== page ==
Arab League observers arrive in Syria

 

Syria has pulled its forces from on the rebel stronghold city of Homs
halting days of punishing attacks just as Arab League monitors arrived
in the area.

Activist group Syrian Observatory for Human Rights said at least 20,000 protesters gathered in some districts to "reveal the crimes committed by the regime."

About 60 Arab monitors - the first Syria's regime has allowed in during its nine-month crackdown on an anti-government uprising - are now in the country.

The withdrawal from Homs was the first tangible sign that President Bashar Assad was implementing the terms of the Arab League plan to halt attacks that overwhelmingly target unarmed, peaceful protesters. The monitors are supposed to ensure the government complies with the deal .

After agreeing to the plan early last week, Assad's regime only appeared to be intensifying the crackdown, rather than easing up, and it was condemned internationally for flouting the agreement.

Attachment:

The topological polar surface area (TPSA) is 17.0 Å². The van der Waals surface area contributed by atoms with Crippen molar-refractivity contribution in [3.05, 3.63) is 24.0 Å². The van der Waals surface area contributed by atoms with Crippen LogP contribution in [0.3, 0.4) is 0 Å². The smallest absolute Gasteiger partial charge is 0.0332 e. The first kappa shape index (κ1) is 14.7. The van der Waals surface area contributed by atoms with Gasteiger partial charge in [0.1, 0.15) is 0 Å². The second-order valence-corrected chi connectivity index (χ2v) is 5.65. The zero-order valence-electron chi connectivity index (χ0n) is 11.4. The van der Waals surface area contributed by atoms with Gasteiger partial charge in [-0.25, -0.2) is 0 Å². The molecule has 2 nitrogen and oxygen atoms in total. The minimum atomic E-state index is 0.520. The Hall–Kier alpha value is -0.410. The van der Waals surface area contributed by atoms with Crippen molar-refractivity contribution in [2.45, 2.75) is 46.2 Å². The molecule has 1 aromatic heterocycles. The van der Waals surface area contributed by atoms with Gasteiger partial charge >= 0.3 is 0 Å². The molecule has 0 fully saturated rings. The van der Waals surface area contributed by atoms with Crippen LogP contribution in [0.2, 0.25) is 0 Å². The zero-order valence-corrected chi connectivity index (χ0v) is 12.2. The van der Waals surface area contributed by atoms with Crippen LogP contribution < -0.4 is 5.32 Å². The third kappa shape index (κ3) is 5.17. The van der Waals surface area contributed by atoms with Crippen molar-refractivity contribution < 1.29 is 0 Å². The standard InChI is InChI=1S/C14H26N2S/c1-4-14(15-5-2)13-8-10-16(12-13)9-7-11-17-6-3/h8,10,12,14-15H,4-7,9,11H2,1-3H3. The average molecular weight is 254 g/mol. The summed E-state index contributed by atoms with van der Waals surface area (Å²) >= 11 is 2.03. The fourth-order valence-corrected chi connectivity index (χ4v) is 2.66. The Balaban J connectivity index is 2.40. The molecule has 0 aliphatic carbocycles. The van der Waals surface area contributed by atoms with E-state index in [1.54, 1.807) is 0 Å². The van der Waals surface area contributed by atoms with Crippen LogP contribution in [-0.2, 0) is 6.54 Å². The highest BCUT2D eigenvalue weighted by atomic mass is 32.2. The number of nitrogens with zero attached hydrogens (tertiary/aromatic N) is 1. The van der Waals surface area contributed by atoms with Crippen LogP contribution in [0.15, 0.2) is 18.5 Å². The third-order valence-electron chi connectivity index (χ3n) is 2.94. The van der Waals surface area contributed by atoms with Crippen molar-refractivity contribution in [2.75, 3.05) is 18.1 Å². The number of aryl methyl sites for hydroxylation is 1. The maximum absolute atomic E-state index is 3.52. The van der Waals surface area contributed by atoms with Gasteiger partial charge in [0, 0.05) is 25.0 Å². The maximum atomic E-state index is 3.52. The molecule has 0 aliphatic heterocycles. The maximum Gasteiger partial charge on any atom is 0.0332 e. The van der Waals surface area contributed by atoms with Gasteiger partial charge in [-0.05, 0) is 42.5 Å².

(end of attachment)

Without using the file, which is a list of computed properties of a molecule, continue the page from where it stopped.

Opposition activist Mohammed Saleh said the heavy bombardment of Homs stopped in the morning and tanks were seen pulling out.

The British-based Syrian Observatory for Human Rights said some army vehicles pulled out of Homs while other relocated in government compounds "where (they) can deploy again within five minutes."

Given the intensified crackdown, the opposition sees Syria's agreement to the Arab League plan as a farce, and some even accuse the League of complicity in the killings. Since Syria signed the deal on December 19, activists said nearly 300 civilians have been killed. About 150 more died in clashes between army defectors and troops - most of them defectors.

Syria's conflict is becoming increasingly militarised with military defectors mounting armed resistance.

The Arab League plan demands the government remove its security forces and heavy weapons from streets, start talks with opposition leaders and allow human rights workers and journalists into the country.

Opponents of Assad doubt the Arab League can budge him.

Homs, Syria's third largest city, has a population of 800,000 and is at the centre of the revolt against Assad. It is about 100 miles north of the capital, Damascus. Many Syrians refer to Homs as the "Capital of the Revolution."

AP

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